Domestic violence has almost doubled since the onset of Covid-19, according to the Social Development and Human Security Ministry.
The number of violent incidents stemming from domestic conflicts from the start of February to the end of last month came to 474, said Patcharee Arayakul, deputy permanent secretary for social development and human security.
The ministry had added more staff to its 1300 hotline section to deal with the increasing number of calls.
There were 15 lines available before February and at present, 60 staff are manning the lines.
Ms Patcharee added the hotline usually receives a mix of calls about the government's Covid-19 relief measures or complaints about domestic violence.
Women and children were usually the victims of violence and most complaints stemmed from incidents of assault or arguments related to extramarital affairs and jealousy. Other complaints included mental stress resulting from economic stagnation brought on by the pandemic.
The ministry sends a team to help victims immediately if calls to the hotline are made while the violence is ongoing.
In some cases, the team assessed the victims' living environment was no longer safe and relocated them to an emergency shelter arranged by the ministry. Victims are also provided with welfare counselling and legal aid if needed.
Supensri Puengkoksung, director of the Social Equality Promotion Foundation, said a combination of factors is responsible for the rise in domestic violence amid the pandemic.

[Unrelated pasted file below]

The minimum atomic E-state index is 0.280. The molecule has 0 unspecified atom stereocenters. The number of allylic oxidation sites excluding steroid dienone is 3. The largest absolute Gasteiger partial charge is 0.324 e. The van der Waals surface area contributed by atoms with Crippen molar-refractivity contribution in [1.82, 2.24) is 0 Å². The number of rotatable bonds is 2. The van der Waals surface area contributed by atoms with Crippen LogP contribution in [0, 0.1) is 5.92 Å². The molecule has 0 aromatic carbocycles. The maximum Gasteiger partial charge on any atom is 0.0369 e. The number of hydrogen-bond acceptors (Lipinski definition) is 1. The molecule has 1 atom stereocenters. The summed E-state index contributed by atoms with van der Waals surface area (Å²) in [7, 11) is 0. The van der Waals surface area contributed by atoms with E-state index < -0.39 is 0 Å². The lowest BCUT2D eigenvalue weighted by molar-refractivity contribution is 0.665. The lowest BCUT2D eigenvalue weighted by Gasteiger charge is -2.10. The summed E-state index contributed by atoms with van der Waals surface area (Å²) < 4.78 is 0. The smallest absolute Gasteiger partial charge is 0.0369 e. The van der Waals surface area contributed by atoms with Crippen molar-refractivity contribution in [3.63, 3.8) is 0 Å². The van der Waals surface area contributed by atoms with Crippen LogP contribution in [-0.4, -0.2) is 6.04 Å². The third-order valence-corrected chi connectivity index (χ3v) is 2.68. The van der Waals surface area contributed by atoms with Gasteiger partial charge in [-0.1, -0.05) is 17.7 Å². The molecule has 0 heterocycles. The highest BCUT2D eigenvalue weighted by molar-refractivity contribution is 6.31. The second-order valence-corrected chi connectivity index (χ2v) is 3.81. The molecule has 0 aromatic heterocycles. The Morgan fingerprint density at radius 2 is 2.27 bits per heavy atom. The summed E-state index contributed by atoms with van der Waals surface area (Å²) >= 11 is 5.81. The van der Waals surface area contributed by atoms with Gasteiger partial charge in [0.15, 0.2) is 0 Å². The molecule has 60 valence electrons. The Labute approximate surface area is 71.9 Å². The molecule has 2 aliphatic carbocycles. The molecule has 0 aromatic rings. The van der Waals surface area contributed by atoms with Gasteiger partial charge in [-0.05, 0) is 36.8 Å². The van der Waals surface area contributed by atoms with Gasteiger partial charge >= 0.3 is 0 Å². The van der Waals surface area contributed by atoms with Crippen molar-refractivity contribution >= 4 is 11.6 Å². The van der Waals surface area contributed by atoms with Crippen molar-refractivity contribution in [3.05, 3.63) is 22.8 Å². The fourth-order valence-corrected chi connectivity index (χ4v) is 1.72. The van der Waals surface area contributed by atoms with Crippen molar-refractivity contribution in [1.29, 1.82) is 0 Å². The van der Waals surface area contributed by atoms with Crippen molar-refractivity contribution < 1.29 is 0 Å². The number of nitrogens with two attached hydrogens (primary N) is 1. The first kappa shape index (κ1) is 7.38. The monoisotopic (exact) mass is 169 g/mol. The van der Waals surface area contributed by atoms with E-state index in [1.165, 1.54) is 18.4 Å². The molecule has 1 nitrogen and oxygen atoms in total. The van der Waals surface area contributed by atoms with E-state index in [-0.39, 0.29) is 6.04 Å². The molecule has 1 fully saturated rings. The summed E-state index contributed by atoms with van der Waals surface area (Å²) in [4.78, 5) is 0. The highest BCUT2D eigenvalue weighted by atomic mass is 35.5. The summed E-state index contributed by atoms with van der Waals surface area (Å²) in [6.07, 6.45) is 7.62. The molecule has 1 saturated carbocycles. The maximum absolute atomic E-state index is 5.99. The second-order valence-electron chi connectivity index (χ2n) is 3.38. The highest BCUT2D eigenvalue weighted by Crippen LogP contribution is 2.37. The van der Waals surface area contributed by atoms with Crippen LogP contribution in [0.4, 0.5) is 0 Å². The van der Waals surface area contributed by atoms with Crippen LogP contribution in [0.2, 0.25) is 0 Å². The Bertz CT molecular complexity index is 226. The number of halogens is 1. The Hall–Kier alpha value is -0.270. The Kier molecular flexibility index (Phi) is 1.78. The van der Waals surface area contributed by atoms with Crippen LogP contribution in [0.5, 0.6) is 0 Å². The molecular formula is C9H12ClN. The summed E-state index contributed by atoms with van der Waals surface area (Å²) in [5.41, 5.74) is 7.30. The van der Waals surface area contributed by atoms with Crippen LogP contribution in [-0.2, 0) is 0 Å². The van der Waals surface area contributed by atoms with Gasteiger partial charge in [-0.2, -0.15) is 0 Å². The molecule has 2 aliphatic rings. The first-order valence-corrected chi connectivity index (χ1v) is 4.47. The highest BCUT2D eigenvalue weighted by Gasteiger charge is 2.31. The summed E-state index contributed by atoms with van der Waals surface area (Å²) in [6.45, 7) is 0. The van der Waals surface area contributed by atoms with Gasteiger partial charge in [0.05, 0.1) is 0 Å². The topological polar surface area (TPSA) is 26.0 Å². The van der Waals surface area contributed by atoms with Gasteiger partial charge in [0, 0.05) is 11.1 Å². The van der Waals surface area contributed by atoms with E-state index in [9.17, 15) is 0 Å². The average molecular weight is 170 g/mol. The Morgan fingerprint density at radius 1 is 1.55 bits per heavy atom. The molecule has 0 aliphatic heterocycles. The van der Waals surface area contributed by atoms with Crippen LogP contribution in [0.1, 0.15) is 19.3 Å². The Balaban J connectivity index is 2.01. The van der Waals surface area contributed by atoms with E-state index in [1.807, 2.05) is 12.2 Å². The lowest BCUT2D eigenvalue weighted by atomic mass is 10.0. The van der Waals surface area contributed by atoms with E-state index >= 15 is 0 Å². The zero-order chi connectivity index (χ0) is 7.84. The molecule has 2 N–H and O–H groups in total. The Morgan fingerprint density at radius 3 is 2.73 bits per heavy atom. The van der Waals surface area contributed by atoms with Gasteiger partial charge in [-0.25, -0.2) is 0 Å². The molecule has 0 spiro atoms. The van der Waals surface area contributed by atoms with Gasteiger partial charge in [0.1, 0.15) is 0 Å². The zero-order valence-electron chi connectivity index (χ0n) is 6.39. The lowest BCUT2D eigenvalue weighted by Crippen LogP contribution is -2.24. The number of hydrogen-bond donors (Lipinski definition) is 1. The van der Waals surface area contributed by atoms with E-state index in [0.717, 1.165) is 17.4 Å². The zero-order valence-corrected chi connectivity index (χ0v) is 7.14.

Economic woes have raised people's stress levels as many realise their jobs are at risk. Also, people are heavily drinking as they cannot go out to socialise. When intoxicated, people often take out their frustration on their family members.
"The right attitude and respect for others needs to be forged among everyone, especially men," Ms Supensri said.
She said domestic violence sometimes plays out on social media where threats are made or exchanged by family members; police need to step in to deter such violence.
Santhanee Dissayabutr, a prosecutor at the provincial juvenile and family litigation office in Ayutthaya, said the violence occurs when the homes are no longer safe.
Ms Santhanee said family members living within close proximity over an extended period during the lockdown can create friction and mounting economic hardship could cause violence to erupt.
In some countries, domestic abuse amid the crisis has risen by 20-30% and as a result, rapid response units have been set up for victims.
Technology is being used to provide more channels for people to obtain help when they encounter domestic violence.
Victims can report violence via an online app. It'll be picked up by helpers for assistance, she said.